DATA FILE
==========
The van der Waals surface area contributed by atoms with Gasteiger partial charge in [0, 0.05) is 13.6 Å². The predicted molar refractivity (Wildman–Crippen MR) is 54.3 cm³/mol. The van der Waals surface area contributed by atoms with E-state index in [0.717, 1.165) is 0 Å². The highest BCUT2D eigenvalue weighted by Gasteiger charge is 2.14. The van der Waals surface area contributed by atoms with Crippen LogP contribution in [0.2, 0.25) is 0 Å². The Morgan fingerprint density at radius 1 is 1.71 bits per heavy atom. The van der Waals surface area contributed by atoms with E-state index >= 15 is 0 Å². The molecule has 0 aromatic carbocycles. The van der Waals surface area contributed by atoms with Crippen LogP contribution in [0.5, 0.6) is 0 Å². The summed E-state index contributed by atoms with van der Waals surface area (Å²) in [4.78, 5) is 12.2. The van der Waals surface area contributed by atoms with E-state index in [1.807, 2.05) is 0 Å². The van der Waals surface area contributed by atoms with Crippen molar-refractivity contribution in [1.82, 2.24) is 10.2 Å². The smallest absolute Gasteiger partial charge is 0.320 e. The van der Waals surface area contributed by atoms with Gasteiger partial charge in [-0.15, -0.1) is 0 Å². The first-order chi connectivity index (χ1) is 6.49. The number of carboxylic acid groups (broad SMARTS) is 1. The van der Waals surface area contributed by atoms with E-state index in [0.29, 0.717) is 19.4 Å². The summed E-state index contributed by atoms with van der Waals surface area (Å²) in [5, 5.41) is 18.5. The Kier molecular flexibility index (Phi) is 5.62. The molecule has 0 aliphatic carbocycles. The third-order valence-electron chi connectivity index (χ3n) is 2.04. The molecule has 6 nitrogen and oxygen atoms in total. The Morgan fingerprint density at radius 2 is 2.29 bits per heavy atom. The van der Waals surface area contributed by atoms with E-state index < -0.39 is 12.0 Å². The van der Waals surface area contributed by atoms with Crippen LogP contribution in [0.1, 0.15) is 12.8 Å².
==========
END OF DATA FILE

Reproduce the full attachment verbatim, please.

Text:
The van der Waals surface area contributed by atoms with Gasteiger partial charge in [0, 0.05) is 13.6 Å². The predicted molar refractivity (Wildman–Crippen MR) is 54.3 cm³/mol. The van der Waals surface area contributed by atoms with E-state index in [0.717, 1.165) is 0 Å². The highest BCUT2D eigenvalue weighted by Gasteiger charge is 2.14. The van der Waals surface area contributed by atoms with Crippen LogP contribution in [0.2, 0.25) is 0 Å². The Morgan fingerprint density at radius 1 is 1.71 bits per heavy atom. The van der Waals surface area contributed by atoms with E-state index >= 15 is 0 Å². The molecule has 0 aromatic carbocycles. The van der Waals surface area contributed by atoms with Crippen LogP contribution in [0.5, 0.6) is 0 Å². The summed E-state index contributed by atoms with van der Waals surface area (Å²) in [4.78, 5) is 12.2. The van der Waals surface area contributed by atoms with E-state index in [1.807, 2.05) is 0 Å². The van der Waals surface area contributed by atoms with Crippen molar-refractivity contribution in [1.82, 2.24) is 10.2 Å². The smallest absolute Gasteiger partial charge is 0.320 e. The van der Waals surface area contributed by atoms with Gasteiger partial charge in [-0.15, -0.1) is 0 Å². The first-order chi connectivity index (χ1) is 6.49. The number of carboxylic acid groups (broad SMARTS) is 1. The van der Waals surface area contributed by atoms with E-state index in [0.29, 0.717) is 19.4 Å². The summed E-state index contributed by atoms with van der Waals surface area (Å²) in [5, 5.41) is 18.5. The Kier molecular flexibility index (Phi) is 5.62. The molecule has 0 aliphatic carbocycles. The third-order valence-electron chi connectivity index (χ3n) is 2.04. The molecule has 6 nitrogen and oxygen atoms in total. The Morgan fingerprint density at radius 2 is 2.29 bits per heavy atom. The van der Waals surface area contributed by atoms with E-state index < -0.39 is 12.0 Å². The van der Waals surface area contributed by atoms with Crippen LogP contribution in [0.1, 0.15) is 12.8 Å².